I know this isn’t your typical Dead Matter blog. Production-oriented blogs are typically less exciting than game blogs, but one value we want to stand by is our commitment to better communication and transparency with our supporters. It’s been a long road, and Dead Matter has been progressing steadily despite the myriad of challenges we have faced thus far (COVID, lockdowns, economic pains, etc). I wanted to author this blog as I recognize I am communicating radical changes to the way things have been done traditionally. In the new year, we’ll also be looking to hire a dedicated primary point of contact in the form of a Community Associate to further expand upon our commitment to better communication with our fans. Nik Zorko, our CEO and Game Director, is also planning to bring back a fan favorite, the Vlog series, later this year!
I have immeasurable confidence in Nik Zorko and the team that we’re starting off 2022 on the right foot. We’ve bloodied our noses and made our mistakes in the past, but thankfully, this team has proven itself to be dedicated, resilient, and willing to do whatever is necessary to be successful. I’m excited to share this news with our backers, followers, and supporters. Whether you’re new to Dead Matter or a longtime supporter, I hope this post will inspire confidence and enthusiasm in you as well. We have a long road ahead of us, and it’s going to be one hell of a ride, but with hard work and a little luck, the changes we’re making now should create a tangible difference in what we are showcasing today vs. what we’ll be showcasing later this year. While we’re striving for an early access release in 2022, we’ll make this decision as we progress development throughout the year to determine whether or not this is a viable release window for us in the year.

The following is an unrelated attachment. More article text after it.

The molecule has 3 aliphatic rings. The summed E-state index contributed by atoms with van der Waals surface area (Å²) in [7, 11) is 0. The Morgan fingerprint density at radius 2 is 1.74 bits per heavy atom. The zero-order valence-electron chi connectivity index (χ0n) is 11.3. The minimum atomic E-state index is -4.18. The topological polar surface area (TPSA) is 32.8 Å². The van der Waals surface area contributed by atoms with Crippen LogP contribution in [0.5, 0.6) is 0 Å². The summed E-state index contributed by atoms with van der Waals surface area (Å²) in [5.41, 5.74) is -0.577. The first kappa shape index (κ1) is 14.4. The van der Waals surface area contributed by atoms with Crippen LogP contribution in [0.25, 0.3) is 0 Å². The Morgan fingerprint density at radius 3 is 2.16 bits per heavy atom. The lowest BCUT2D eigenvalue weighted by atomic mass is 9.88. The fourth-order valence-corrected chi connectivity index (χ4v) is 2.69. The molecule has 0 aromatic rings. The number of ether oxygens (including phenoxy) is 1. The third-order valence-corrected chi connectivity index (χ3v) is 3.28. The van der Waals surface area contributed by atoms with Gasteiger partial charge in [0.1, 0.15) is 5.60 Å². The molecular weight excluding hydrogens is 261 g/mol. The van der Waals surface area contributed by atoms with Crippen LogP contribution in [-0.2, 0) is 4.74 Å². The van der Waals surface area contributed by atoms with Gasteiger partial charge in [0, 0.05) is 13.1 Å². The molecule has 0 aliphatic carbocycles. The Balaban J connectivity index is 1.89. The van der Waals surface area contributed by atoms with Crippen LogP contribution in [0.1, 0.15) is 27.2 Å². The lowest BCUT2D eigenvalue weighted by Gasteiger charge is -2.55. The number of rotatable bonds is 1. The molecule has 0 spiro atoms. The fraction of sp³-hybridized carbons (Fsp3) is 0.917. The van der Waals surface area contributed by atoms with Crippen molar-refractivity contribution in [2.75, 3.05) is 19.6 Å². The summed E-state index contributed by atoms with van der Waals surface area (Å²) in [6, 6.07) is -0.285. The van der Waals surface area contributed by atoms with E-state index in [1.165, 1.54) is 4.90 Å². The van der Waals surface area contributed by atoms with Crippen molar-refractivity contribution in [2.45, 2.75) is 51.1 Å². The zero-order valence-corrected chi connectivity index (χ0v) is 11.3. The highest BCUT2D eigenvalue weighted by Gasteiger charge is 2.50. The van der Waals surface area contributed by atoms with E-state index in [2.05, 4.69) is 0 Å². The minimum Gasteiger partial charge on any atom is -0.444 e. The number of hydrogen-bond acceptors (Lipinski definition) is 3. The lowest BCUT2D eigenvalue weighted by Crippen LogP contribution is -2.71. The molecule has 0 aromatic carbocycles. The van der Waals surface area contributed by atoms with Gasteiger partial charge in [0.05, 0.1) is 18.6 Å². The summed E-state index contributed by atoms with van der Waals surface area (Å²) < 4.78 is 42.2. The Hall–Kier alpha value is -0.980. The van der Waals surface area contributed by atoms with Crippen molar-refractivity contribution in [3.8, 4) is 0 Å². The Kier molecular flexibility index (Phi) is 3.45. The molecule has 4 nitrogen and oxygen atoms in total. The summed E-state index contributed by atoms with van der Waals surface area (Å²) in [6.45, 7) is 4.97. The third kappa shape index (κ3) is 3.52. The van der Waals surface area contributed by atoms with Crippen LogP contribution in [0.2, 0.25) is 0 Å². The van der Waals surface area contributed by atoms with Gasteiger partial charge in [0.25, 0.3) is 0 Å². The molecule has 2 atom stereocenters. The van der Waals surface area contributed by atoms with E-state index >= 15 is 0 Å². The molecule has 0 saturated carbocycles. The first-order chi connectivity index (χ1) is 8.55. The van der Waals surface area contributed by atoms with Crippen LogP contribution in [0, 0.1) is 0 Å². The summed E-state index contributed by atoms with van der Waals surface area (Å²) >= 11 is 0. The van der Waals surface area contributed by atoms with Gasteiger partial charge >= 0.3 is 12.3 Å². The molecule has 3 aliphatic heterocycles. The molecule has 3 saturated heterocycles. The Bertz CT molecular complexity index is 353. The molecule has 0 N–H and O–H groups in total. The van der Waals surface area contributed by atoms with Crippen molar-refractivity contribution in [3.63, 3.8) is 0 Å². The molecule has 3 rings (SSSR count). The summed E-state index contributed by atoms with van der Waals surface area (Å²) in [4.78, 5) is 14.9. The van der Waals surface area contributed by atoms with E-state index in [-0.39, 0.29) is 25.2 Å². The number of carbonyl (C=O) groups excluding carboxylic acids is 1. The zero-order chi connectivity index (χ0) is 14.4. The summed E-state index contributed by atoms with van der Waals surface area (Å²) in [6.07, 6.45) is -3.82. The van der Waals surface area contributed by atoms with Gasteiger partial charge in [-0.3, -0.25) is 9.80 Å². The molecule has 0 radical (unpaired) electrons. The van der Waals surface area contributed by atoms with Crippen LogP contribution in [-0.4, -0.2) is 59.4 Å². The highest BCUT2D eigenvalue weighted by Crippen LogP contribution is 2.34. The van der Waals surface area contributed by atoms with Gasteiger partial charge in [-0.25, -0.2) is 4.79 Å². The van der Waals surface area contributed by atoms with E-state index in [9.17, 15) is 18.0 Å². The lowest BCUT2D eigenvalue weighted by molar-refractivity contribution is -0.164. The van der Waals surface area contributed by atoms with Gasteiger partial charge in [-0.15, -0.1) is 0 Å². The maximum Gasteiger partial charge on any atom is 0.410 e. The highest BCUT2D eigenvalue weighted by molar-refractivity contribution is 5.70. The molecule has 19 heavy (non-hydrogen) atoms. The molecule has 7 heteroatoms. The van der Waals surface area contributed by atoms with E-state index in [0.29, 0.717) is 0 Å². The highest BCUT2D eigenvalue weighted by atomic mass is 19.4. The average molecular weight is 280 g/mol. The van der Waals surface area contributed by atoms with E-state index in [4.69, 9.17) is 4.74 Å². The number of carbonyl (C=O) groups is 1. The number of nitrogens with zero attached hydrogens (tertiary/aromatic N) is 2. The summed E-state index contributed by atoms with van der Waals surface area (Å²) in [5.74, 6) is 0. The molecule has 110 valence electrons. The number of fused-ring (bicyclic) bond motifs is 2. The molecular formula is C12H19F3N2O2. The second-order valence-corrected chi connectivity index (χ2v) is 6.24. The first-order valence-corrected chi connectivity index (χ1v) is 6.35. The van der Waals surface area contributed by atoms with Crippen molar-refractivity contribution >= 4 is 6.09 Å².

Thank you again for all your support and trust. Keep an eye out for future blogs, which should return to a more product-centric tone.
Head of Studio